Many are preparing to draw closer together on Thanksgiving, and that includes space interaction as well. Comet ISON, which has more popularly been referred to as the “comet of the century” is currently continuing on the pathway to approach the sun’s vicinity. The closest encounter will be on November 28th, which just happens to also be Thanksgiving. The comet is anticipated to scrape close to the sun, just barely missing an impact by 730,000 miles. That may seem far, but is relatively close by space standards. There are present debates raging over whether the comet will sustain the energy force inherent from such a close encounter.
Comet ISON even has an app, called Cometwatch, dedicated exclusively to potentially tracking the progress of the comet. Though the comet will draw closest on Thanksgiving day, stargazers may want to continue watching. Current estimations project that the comet will appear to be the most luminous in December. Comet ISON was discovered through the use of International Scientific Optical Network (ISON) by two relatively inexperienced Russian astronomers (Vitali Nevski and Artyom Novichonok) in September of 2012. The comet is officially named C/2012 S1 (ISON).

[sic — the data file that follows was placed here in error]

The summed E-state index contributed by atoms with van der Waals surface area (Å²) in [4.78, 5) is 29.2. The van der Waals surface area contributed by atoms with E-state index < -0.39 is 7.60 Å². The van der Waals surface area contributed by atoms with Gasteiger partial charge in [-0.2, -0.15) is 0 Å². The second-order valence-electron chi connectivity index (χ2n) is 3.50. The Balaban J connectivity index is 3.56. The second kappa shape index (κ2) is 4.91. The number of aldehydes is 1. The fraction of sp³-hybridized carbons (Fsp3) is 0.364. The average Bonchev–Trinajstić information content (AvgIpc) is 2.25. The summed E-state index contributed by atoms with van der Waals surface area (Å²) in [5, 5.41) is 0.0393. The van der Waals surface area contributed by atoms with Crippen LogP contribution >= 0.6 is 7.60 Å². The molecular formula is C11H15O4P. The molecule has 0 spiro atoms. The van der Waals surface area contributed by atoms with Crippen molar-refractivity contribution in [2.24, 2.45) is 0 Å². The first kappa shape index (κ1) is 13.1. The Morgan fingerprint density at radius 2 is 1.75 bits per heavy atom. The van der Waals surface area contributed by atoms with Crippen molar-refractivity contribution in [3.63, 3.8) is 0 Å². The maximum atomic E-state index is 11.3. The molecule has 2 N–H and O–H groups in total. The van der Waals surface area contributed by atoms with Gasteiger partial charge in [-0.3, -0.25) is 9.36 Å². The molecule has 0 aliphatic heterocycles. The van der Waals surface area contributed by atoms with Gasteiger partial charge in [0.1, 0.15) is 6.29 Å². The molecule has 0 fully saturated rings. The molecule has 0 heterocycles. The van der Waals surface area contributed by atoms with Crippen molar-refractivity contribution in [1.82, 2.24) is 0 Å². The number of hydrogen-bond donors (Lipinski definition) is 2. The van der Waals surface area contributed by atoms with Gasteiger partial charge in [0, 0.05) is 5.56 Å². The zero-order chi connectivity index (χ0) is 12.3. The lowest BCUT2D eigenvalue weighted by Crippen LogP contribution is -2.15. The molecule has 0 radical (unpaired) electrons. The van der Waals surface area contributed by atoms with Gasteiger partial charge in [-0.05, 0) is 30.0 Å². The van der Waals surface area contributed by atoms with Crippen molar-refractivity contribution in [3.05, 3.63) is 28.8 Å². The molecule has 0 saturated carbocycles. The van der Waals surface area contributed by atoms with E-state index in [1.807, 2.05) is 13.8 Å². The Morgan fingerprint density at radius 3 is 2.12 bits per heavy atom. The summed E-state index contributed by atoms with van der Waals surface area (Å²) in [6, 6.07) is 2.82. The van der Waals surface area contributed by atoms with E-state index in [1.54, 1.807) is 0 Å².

According to Alan MacRobert, who is the senior editor for Sky & Telescope magazine, the comet may prove to be a glorious spectacular in the sky, or the event may be virtually almost unrecognizable. “We might witness a nice, long-tailed comet visible to the naked eye that will leave millions of people with fond memories for a lifetime. Or maybe it will be a small comet for sky hunters using binoculars and a good map of its position. Or it might yet break up and vanish,” he said.
Comet ISON is seen 9 days from the sun: Comet ISON shows off its tail in this three-minute exposure… http://t.co/rzmCDkKjLK
— NASA (@NASA) November 19, 2013
[Image Via Wikimedia Commons]
— NASA (@NASA) November 22, 2013